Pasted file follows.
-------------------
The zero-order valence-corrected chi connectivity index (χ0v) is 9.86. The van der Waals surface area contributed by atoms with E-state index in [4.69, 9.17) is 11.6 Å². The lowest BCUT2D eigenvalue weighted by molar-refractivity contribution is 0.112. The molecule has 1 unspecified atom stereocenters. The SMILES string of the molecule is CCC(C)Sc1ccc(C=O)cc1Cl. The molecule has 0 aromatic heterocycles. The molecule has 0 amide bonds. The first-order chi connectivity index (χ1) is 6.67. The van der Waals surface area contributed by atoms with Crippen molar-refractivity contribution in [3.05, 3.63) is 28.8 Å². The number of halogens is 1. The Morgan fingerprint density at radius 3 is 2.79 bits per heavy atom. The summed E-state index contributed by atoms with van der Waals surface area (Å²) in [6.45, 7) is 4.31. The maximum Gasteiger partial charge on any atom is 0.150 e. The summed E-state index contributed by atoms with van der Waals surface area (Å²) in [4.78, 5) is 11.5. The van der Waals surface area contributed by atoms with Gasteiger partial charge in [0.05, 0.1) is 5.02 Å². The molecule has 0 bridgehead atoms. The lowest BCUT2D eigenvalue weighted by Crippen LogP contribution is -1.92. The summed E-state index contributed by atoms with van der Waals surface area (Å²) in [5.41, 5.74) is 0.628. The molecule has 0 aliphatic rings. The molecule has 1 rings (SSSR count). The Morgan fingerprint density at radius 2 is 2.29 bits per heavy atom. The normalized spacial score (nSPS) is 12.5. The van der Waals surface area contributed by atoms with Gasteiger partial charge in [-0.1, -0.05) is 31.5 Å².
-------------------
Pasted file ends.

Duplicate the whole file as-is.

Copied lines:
The zero-order valence-corrected chi connectivity index (χ0v) is 9.86. The van der Waals surface area contributed by atoms with E-state index in [4.69, 9.17) is 11.6 Å². The lowest BCUT2D eigenvalue weighted by molar-refractivity contribution is 0.112. The molecule has 1 unspecified atom stereocenters. The SMILES string of the molecule is CCC(C)Sc1ccc(C=O)cc1Cl. The molecule has 0 aromatic heterocycles. The molecule has 0 amide bonds. The first-order chi connectivity index (χ1) is 6.67. The van der Waals surface area contributed by atoms with Crippen molar-refractivity contribution in [3.05, 3.63) is 28.8 Å². The number of halogens is 1. The Morgan fingerprint density at radius 3 is 2.79 bits per heavy atom. The summed E-state index contributed by atoms with van der Waals surface area (Å²) in [6.45, 7) is 4.31. The maximum Gasteiger partial charge on any atom is 0.150 e. The summed E-state index contributed by atoms with van der Waals surface area (Å²) in [4.78, 5) is 11.5. The van der Waals surface area contributed by atoms with Gasteiger partial charge in [0.05, 0.1) is 5.02 Å². The molecule has 0 bridgehead atoms. The lowest BCUT2D eigenvalue weighted by Crippen LogP contribution is -1.92. The summed E-state index contributed by atoms with van der Waals surface area (Å²) in [5.41, 5.74) is 0.628. The molecule has 0 aliphatic rings. The molecule has 1 rings (SSSR count). The Morgan fingerprint density at radius 2 is 2.29 bits per heavy atom. The normalized spacial score (nSPS) is 12.5. The van der Waals surface area contributed by atoms with Gasteiger partial charge in [-0.1, -0.05) is 31.5 Å².